Canadian privacy rights are making news again, this time, bolstered by a Supreme Court ruling. On June 13th, the Court ruled in R. v. Spencer 2014 SCC 43 that internet users have the right to be anonymous. If police want to obtain individual’s identities from their internet service providers, they must obtain a search warrant. Canada’s top court confirmed that there is a reasonable expectation of privacy in the identity of a person linked to their internet usage and that basic internet subscriber information such as name, address and phone number may implicate privacy interests.
In its unanimous ruling, the Court recognized that “the Internet raises a host of new and challenging questions about privacy”. The Court decided that obtaining subscriber information associated with an IP address from the ISP constituted a search that engaged Charter protection because the defendant had a reasonable expectation of privacy in the information. The Court recognized anonymity as one concept of privacy, which is particularly important in relation to internet usage.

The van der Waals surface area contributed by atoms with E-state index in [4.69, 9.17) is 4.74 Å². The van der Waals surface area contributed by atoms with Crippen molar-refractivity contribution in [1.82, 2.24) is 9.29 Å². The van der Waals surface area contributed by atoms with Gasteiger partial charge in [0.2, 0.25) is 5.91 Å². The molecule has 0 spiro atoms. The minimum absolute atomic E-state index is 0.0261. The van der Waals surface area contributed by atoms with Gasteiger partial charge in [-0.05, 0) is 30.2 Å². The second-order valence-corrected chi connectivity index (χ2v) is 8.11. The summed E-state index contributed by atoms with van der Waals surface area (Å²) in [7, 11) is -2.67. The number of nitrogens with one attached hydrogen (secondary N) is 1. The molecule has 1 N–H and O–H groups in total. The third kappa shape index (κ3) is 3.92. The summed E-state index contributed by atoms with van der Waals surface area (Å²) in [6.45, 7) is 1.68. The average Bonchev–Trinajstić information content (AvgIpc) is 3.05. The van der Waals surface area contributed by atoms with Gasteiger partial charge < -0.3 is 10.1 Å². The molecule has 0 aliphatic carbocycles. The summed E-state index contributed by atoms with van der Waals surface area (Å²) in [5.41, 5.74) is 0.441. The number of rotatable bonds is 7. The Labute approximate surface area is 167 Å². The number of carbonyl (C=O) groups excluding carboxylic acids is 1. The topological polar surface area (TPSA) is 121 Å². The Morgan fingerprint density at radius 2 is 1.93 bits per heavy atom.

We recently blogged about Bill C-13, the so-called “Anti-Cyberbullying” bill, which includes provisions that the federal and provincial privacy commissioners have criticized for allowing governments greater powers to monitor cellphones and other electronic data and to track people. The SCC’s decision in Spencer begs the question: if those provisions come into force, will they survive a SCC challenge?
Privacy rights may not be eroding in Canada after all.
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